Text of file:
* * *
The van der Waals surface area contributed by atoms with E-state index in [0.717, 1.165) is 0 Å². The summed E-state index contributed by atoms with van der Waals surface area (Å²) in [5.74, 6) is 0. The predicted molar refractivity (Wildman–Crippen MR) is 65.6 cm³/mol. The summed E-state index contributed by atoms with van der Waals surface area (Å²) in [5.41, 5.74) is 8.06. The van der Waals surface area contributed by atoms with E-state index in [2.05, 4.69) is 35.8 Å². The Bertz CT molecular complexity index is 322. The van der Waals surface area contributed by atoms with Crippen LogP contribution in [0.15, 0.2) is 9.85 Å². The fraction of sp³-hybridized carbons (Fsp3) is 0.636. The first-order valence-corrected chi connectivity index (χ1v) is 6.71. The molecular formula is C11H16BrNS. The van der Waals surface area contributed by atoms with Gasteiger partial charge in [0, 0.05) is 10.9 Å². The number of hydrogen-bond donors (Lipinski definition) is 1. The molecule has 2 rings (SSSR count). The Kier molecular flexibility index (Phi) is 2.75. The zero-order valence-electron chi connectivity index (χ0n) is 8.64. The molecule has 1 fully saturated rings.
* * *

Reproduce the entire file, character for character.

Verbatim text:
The van der Waals surface area contributed by atoms with E-state index in [0.717, 1.165) is 0 Å². The summed E-state index contributed by atoms with van der Waals surface area (Å²) in [5.74, 6) is 0. The predicted molar refractivity (Wildman–Crippen MR) is 65.6 cm³/mol. The summed E-state index contributed by atoms with van der Waals surface area (Å²) in [5.41, 5.74) is 8.06. The van der Waals surface area contributed by atoms with E-state index in [2.05, 4.69) is 35.8 Å². The Bertz CT molecular complexity index is 322. The van der Waals surface area contributed by atoms with Crippen LogP contribution in [0.15, 0.2) is 9.85 Å². The fraction of sp³-hybridized carbons (Fsp3) is 0.636. The first-order valence-corrected chi connectivity index (χ1v) is 6.71. The molecular formula is C11H16BrNS. The van der Waals surface area contributed by atoms with Gasteiger partial charge in [0, 0.05) is 10.9 Å². The number of hydrogen-bond donors (Lipinski definition) is 1. The molecule has 2 rings (SSSR count). The Kier molecular flexibility index (Phi) is 2.75. The zero-order valence-electron chi connectivity index (χ0n) is 8.64. The molecule has 1 fully saturated rings.